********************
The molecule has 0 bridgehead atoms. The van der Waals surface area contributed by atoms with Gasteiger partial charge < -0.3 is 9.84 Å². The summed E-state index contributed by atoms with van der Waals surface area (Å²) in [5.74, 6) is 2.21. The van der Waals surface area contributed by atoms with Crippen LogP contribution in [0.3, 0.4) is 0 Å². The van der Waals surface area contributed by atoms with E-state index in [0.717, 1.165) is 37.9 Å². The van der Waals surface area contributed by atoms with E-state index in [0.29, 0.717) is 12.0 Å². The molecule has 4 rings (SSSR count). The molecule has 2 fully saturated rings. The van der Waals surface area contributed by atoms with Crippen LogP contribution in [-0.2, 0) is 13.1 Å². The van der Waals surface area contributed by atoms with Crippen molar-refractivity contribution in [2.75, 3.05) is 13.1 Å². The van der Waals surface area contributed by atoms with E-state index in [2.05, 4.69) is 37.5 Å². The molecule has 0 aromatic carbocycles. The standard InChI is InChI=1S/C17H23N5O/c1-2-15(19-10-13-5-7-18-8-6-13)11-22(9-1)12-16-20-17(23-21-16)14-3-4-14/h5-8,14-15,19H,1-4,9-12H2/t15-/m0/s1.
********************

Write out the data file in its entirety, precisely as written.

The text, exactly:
The molecule has 0 bridgehead atoms. The van der Waals surface area contributed by atoms with Gasteiger partial charge < -0.3 is 9.84 Å². The summed E-state index contributed by atoms with van der Waals surface area (Å²) in [5.74, 6) is 2.21. The van der Waals surface area contributed by atoms with Crippen LogP contribution in [0.3, 0.4) is 0 Å². The van der Waals surface area contributed by atoms with E-state index in [0.717, 1.165) is 37.9 Å². The van der Waals surface area contributed by atoms with E-state index in [0.29, 0.717) is 12.0 Å². The molecule has 4 rings (SSSR count). The molecule has 2 fully saturated rings. The van der Waals surface area contributed by atoms with Crippen LogP contribution in [-0.2, 0) is 13.1 Å². The van der Waals surface area contributed by atoms with Crippen molar-refractivity contribution in [2.75, 3.05) is 13.1 Å². The van der Waals surface area contributed by atoms with E-state index in [2.05, 4.69) is 37.5 Å². The molecule has 0 aromatic carbocycles. The standard InChI is InChI=1S/C17H23N5O/c1-2-15(19-10-13-5-7-18-8-6-13)11-22(9-1)12-16-20-17(23-21-16)14-3-4-14/h5-8,14-15,19H,1-4,9-12H2/t15-/m0/s1.